Opera Garnier: A Sign of its Time
1860: Napoleon III’s competition to design a palatial new Paris opera house
In 1860 a little-known 35-year-old architect by the name of Charles Garnier won the competition to build Paris a new opera house. Launched under the auspices of Emperor Napoleon III and his civic planner, Baron Haussmann, the contest attracted 171 proposals and was part of the duo’s plans to remake their capital.
The old Paris opera house, located in a teeming, insalubrious part of the city on the narrow rue Le Peletier, had been the site of an 1858 assassination attempt on the emperor’s life. He escaped unscathed, though his horses, eight innocent bystanders, and over a hundred wounded were not so lucky. It was then that Napoleon III resolved to build Paris a new opera house as magnificent as a palace, with a well-guarded private entrance for him and his family. The new Opéra would reflect his neo-Baroque tastes as well as serve the needs of the bourgeoisie who supported him. Young Garnier won the bid, clearly willing to gratify these desires: His proposed opera house would mount spectacle within spectacle. It would be the place for the rich and powerful to see and be seen in keeping with France’s late 19th century, post-revolutionary, industrialized society. Observed through this lens, it is easy to view Garnier’s Palais Opéra as a ‘sign’ of its time.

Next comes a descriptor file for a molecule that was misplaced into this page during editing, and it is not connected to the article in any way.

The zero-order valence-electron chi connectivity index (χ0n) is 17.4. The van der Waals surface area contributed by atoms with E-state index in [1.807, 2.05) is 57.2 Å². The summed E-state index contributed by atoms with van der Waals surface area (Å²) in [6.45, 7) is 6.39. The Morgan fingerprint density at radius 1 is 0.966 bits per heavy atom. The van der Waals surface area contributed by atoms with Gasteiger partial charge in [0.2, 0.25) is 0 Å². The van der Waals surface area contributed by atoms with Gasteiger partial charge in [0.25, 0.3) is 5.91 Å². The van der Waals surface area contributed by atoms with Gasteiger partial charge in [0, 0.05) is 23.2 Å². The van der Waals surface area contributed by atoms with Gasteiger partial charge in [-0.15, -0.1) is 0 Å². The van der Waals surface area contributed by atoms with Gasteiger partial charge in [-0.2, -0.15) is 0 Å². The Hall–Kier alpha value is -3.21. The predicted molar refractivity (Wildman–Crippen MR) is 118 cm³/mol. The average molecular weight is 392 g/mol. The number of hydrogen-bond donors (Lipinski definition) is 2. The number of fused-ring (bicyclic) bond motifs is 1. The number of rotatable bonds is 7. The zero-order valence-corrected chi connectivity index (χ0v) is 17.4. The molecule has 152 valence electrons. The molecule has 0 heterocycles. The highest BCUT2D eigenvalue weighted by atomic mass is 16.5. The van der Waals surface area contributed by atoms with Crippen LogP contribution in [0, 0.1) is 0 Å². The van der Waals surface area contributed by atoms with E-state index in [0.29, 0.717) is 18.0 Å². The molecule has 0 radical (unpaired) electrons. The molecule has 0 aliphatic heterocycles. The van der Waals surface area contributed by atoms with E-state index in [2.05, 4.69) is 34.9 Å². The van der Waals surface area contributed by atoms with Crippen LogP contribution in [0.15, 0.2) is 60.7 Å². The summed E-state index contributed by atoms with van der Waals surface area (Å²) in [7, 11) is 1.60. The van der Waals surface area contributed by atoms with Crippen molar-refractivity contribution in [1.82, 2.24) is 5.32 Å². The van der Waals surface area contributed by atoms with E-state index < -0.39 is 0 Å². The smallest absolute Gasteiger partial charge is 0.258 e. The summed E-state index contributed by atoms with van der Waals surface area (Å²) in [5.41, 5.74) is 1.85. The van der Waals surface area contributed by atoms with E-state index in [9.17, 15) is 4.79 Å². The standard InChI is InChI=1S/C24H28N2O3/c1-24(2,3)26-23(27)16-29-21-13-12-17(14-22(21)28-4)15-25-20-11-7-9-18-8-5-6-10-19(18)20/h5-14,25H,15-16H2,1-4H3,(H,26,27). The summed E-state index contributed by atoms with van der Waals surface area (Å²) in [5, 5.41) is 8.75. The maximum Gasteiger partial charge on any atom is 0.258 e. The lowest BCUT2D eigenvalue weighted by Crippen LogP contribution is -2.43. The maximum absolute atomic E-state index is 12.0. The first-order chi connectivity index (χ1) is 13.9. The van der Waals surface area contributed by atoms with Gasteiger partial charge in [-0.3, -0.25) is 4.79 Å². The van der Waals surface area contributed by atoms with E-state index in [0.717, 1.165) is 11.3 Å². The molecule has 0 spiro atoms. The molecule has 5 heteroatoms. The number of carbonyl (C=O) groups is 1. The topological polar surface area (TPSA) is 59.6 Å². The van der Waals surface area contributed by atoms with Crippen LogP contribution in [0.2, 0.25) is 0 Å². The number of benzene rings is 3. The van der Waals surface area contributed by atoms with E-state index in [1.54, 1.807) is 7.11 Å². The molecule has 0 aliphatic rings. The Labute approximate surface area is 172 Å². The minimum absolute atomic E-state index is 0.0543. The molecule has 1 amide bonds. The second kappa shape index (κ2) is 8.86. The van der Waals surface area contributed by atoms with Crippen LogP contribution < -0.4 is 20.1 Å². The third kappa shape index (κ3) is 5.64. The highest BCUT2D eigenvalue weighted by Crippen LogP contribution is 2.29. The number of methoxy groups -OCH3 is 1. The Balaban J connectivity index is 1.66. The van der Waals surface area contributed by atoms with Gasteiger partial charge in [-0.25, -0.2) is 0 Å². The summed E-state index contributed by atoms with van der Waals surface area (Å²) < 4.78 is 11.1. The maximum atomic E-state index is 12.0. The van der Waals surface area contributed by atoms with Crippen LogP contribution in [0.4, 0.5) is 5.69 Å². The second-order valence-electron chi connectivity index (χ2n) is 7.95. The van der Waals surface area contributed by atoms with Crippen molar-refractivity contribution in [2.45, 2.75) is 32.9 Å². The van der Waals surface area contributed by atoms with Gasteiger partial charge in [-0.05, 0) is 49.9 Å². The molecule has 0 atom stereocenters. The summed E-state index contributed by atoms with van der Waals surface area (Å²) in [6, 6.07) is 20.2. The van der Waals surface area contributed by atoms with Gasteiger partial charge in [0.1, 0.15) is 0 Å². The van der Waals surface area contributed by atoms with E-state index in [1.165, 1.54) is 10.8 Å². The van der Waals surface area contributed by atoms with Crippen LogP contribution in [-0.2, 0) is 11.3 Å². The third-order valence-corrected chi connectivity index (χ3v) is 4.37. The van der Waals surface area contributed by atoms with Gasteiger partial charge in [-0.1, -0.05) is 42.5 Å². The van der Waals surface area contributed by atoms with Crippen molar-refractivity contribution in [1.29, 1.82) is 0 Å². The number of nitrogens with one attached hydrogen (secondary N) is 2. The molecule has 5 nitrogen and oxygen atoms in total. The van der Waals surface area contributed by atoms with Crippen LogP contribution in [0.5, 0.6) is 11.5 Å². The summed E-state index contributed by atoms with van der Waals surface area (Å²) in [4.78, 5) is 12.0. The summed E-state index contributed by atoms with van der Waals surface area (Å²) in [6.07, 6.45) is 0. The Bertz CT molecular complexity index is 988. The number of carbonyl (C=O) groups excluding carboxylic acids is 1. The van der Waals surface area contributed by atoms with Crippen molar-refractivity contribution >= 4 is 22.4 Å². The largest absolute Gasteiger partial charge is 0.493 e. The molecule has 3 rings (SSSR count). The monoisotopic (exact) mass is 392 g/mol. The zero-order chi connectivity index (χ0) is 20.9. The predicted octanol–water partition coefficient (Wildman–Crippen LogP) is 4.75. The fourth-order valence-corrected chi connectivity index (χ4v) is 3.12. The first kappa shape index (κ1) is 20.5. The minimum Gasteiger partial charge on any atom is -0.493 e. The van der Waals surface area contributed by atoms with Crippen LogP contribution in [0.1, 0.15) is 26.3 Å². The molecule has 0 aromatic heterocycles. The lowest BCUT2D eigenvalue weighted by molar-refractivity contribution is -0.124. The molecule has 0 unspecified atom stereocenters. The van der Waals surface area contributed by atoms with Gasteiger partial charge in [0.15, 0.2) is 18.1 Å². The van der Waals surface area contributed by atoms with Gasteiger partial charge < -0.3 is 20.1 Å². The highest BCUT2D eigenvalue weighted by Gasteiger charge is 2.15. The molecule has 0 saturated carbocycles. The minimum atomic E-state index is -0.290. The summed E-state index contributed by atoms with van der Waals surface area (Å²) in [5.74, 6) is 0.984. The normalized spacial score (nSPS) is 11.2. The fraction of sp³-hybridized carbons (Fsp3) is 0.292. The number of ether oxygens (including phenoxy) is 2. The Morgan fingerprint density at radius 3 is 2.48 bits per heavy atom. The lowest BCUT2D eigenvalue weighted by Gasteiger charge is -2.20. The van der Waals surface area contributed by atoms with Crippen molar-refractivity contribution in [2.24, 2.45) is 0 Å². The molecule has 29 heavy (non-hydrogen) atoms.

19th century Paris: opera was the place to see and be seen